I've been following the conversations with great interest, as I find the "shattered order" of this play rather confounding. I really like what Gilbert had to say about the recession of the heroic order and its replacement by Saturninus's "self driven" energy and the chaos that ensues, but the ending -- with the all-consuming appetite of the "third force," as Gil calls it -- feels a bit nihilistic to me: I do grow morally detached from people who are morally detached from what they are doing.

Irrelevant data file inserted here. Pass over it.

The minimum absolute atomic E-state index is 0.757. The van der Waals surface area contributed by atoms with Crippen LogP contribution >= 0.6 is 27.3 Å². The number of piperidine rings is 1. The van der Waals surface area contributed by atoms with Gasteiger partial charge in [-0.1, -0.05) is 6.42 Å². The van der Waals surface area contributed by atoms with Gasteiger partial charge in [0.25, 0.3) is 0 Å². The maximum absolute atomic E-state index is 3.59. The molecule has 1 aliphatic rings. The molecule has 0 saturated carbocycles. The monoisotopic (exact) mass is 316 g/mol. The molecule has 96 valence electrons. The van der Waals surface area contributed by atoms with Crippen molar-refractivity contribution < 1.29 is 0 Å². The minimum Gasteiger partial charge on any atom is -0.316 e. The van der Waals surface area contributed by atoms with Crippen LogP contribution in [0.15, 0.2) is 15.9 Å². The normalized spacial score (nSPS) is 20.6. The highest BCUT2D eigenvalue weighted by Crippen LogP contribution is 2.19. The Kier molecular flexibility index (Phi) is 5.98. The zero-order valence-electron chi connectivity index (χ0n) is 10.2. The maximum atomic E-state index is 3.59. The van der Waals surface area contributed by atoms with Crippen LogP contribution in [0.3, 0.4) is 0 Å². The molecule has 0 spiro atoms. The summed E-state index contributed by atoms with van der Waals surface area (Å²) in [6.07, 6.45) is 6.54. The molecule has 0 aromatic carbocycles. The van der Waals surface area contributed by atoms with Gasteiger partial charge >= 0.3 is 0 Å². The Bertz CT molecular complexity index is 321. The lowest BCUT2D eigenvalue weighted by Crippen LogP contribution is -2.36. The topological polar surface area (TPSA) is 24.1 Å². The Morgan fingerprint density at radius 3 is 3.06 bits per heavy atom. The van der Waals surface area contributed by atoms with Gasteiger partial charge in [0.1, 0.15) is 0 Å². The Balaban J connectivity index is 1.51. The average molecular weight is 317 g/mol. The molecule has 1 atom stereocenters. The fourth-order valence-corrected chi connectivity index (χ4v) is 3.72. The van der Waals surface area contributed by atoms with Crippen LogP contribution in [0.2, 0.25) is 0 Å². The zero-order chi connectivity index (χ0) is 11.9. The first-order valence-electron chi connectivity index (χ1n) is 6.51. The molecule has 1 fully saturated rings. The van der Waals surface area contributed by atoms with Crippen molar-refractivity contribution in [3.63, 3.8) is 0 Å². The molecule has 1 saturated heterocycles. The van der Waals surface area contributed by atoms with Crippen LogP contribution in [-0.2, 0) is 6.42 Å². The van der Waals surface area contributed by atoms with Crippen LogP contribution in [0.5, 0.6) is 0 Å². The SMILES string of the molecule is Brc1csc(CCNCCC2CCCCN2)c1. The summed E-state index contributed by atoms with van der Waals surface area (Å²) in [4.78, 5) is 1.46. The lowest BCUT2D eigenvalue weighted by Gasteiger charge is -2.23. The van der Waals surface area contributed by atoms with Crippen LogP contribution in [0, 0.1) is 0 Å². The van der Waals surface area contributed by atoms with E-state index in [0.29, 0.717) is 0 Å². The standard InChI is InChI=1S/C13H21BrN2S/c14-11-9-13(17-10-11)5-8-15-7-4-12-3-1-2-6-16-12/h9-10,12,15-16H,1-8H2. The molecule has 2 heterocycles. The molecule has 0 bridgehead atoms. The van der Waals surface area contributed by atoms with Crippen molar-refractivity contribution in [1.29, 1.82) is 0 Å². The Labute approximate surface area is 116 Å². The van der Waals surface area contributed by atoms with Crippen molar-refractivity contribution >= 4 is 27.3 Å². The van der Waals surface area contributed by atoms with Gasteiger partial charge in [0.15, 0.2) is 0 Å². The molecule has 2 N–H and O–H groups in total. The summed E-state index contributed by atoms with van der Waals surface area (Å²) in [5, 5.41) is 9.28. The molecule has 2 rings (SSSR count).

Which returns me to one of Randall's initial questions: How much, if any, ironic detachment is there here? What's the tone? I find glimmers of irony, even glee, yet it moves all over the place, and I wonder if this was the same play for the groundlings as it was for the cognescenti in the boxes? Can you offer a spectacle of gore and Iago-istic moral horror for the "unskilled" groundlings while simultaneously deconstructing such a play for those "judicious" few, "the censure of the which one must in your allowance overweigh a whole theater of others" (Hamlet III, 2) .
Book Note: Ticket to Childhood
13 hours ago